In a new series we talk to UAE food institutions that have been serving customers for decades about these unprecedented times...
If you want to find authentic Pakistani food in Dubai, Ravi Restaurant is likely to be the first place that is recommended.
Established in 1978 by the mild-mannered Chaudary Abdul Hameed, Ravi has become a tourist attraction that visitors to Dubai seek out. But it also has its loyal customers who visit week in, week out.
The one thing its patrons have in common?
They want to eat some of the city’s most famous chicken tikka and mutton kebabs. It is known for its fuss-free interiors, its reasonable prices (a cup of tea still goes for Dh2) and a menu that has stood the test of time (the chicken handi is legendary).
But after serving Dubai residents for 42 years, Ravi restaurant, like most hospitality businesses around the world, has been hit by the coronavirus pandemic.
“We have been very badly affected by this and have spent the past few weeks trying to figure things out. It has come to a point where we are selling off personal assets to repay debts.
"We are also looking at layoffs,” says Waheed Abdul Hameed, managing director and son of Chaudary.
Like all Dubai restaurants, Ravi closed its branches in March, only allowing deliveries from one outlet to sustain its operations. In accordance with government regulations, it opened one of its branches for dine-in (at 30 per cent capacity) at the beginning of Eid.
However, as Waheed explains, delivery alone has not been able to cover the salaries of its more than seventy staff, let alone other expenses.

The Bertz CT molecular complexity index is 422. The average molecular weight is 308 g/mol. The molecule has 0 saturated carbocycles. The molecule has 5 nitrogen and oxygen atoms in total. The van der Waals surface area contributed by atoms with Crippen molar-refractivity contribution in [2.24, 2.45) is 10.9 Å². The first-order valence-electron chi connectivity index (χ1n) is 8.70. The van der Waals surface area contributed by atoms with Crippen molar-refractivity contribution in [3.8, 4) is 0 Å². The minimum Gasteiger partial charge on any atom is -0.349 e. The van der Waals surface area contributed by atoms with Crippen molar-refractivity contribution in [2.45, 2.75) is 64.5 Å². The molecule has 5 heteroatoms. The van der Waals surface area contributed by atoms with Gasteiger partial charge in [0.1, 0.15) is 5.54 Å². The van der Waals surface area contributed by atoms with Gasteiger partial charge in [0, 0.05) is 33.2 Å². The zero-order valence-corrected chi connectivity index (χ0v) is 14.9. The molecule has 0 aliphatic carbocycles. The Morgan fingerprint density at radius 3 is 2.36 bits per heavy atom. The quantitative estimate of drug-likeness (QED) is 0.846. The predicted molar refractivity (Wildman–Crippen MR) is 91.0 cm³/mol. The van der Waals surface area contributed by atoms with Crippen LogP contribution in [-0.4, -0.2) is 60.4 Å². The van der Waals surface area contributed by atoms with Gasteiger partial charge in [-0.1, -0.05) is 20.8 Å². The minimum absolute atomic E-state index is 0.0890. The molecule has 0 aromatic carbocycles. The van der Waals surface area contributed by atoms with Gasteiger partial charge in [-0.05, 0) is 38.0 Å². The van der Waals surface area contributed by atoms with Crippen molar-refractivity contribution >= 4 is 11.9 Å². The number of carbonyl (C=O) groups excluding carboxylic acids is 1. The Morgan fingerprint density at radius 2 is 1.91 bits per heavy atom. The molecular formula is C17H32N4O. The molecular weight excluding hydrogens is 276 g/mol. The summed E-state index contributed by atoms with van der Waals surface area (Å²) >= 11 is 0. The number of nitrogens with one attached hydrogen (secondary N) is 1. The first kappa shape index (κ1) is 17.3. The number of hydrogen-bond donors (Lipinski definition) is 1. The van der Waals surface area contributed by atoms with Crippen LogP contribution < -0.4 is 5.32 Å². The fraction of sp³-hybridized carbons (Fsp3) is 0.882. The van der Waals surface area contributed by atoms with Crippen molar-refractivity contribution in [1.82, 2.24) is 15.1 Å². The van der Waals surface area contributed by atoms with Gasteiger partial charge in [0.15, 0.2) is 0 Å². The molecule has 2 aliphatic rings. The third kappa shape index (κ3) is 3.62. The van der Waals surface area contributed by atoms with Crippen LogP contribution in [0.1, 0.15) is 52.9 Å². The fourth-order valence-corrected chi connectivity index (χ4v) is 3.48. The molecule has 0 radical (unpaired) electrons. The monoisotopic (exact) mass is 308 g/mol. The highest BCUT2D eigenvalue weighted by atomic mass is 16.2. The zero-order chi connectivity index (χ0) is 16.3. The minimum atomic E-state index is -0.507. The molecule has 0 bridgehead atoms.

“A restaurant like ours makes more money on dine-in than delivery. There were days we didn’t even get Dh1000, and food aggregator apps did nothing to help. How are we able to sustain on that much?”
However, Waheed says the biggest expense has been rent. Ravi has branches in Satwa and Karama. Satwa is its original, and most famous branch.
“It would have made a difference if landlords could be a bit flexible,” says the son of the founder. “Even just giving tenants a little bit of time for things to start up before asking them to pay. But that relief has not been there.”
Waheed says this has been the biggest challenge faced by the restaurant, at least during his lifetime.
From labourer to restaurateur: the success story of Ravi
Chaudary, the restaurant's founder, came from a humble background.
He arrived in the UAE on January 1, 1970 from Wazirabad, in the Punjab province of Pakistan. He worked as a labourer in Dubai before starting the widely successful restaurant 42 years ago.
“Since then, my father has hardly left the country," says Waheed. "I have grown up and studied here. The UAE is home to us.”
The family are known for their philanthropy: every year on the morning of Pakistan Independence Day in August they put on a free breakfast at the Pakistani Consulate. When The National visited in 2014, they served about 500 people. They've been putting on this breakfast for more than three decades.
Ravi was chosen as one of the UAE restaurants to be showcased at Expo 2020 Dubai – an event the owners were looking forward to. “The government was helping us with that and we were very grateful to be among the local businesses asked to participate. But, unfortunately, that event has also been postponed. We don’t know if we will survive to be there,” says Waheed.
Despite everything, there is some light at the end of the tunnel for the restaurant as Dubai eases restrictions. Waheedsays he hopes that things will get better now that people will be out until 11pm.
“Inshallah, we will bounce back,” he says. “We hope our customers can support us as they have supported us over the years. It is going to be an uphill task – only together can we fight this.”